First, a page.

An hour later, I did another check. I booted it up, and 2 minutes later, thermal event happened.

So, I guess we troubleshoot the fans now.

Here, I've circled all the fans in my CPU case : http://bayimg.com/eANaOaaeH

What do I do next?
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#20
phillpower2

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Thanks for the update which also points out the fourth cooling fan :thumbsup:

I would now disconnect all of the HDDs as well as the two optical and floppy drive/s, restart the computer, leave it running and check the behavior of each cooling fan, predominantly the PSU and CPU fan/s, take care while doing this please and do not reach inside the case at any time while the power cord is connected.

Let us know the outcome and how the fans function before you do anything else.
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#21
chromejael

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Just to be clear, I disconnect ALL 4 of the HDDs, then turn on the computer?

and by PSU and CPU fan, do you mean the top and the "Intel" fan in the centre, repectively? http://bayimg.com/eANaOaaeH

How do I check the behaviour of the fan? By sound, or is there something I should lookout for specifically?
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#22
phillpower2

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Just to be clear, I disconnect ALL 4 of the HDDs, then turn on the computer?

Correct, obviously the computer will not boot and the idea is to see if easing the load on the PSU either stops or even delays the computer shutting down, once you have done this check and updated your topic we will know how you should proceed.

and by PSU and CPU fan, do you mean the top and the "Intel" fan in the centre, repectively?

Correct.

How do I check the behavior of the fan? By sound, or is there something I should lookout for specifically?

The Intel CPU fan is easy to see working so will pose no problem, the PSU fan you can place your hand to the outside - rear of the case to see if warm air is being expelled from the unit + look into the internal opening that has the protective guard on it ( as circled in your screenshot) keep a particularly close watch on the PSU fan if and when the computer either shuts down itself or if you turn the power off manually.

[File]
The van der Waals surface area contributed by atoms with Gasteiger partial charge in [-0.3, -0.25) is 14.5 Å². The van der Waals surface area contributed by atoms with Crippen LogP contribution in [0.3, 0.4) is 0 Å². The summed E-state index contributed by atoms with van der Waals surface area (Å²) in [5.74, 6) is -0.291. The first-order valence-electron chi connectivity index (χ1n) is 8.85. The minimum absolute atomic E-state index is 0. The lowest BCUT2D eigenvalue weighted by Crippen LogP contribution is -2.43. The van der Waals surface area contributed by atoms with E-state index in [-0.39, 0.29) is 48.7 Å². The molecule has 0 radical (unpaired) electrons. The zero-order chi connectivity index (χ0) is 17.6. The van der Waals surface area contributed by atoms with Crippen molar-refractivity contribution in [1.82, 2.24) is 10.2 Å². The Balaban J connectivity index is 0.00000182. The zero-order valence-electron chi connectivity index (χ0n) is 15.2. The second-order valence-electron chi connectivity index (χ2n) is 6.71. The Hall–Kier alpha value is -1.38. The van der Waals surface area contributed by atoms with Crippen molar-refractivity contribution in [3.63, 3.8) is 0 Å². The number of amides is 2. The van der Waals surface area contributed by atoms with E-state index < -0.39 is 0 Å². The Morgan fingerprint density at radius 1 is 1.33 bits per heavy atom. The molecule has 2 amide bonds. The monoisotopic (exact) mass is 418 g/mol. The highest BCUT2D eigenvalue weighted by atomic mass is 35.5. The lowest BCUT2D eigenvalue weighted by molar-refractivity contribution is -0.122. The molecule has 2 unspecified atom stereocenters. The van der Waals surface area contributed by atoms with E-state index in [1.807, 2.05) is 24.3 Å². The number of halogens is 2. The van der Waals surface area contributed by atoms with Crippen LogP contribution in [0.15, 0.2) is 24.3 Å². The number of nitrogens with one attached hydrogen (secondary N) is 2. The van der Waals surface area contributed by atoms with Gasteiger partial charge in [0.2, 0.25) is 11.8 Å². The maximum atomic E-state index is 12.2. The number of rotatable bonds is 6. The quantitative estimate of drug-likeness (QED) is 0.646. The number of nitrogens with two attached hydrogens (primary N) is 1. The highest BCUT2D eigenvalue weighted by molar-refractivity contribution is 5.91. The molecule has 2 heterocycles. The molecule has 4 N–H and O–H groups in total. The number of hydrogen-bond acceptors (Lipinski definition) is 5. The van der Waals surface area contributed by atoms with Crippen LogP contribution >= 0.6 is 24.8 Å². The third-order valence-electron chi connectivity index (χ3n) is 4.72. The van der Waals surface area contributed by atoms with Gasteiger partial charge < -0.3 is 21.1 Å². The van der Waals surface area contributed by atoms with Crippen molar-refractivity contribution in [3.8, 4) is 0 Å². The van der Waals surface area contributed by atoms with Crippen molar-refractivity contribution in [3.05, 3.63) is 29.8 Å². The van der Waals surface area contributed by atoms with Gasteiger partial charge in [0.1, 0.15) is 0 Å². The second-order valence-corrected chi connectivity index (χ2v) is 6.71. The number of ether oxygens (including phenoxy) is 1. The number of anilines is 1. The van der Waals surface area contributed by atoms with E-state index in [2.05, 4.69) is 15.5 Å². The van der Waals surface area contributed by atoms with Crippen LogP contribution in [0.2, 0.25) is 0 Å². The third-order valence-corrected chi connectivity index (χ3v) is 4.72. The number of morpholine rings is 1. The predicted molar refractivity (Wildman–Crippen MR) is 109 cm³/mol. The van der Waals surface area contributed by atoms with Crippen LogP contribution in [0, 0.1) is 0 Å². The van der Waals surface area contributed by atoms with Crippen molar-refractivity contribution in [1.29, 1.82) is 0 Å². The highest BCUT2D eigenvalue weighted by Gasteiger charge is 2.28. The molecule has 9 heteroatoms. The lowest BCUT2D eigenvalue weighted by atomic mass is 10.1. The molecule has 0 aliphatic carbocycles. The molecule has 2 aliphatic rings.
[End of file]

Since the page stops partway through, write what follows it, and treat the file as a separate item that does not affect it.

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#23
chromejael

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Ok, I unplugged all the HDDs, and the the SATA/IDE cables from the motherboard itself.
Then I turned on the PC, and let it load up until it reached black screen that displayed this message "Reboot and select proper boot device or insert boot media in selected boot device".
Then I just left the PC as is, with the message still displayed there, and proceeded to inspect the fans.
s
As far as I could see, all the fans were spinning as usual, there were no "dead fans".
The CPU fan looked normal, as far as I could tell.
The PSU fan also looked normal, as far as I could tell. Both the PSU fans, the one with the golden grill, and the one blowing air out, were spinning as they should, nothing abnormal. The fan was blowing out warm air, I could feel it when I put my hand near it.

To shut down, I just pressed the power button on the CPU.
As it shut down, the fans stopped spinning, nothing abnormal as fas as I could tell.
I didn't know what to look out for, so I just looked at which fan stopped spinning first.
When I pressed the power button, the PSU fan was the first to stop spinning completely, followed very closely by the CPU fan. This may or may not be of importance, I don't know.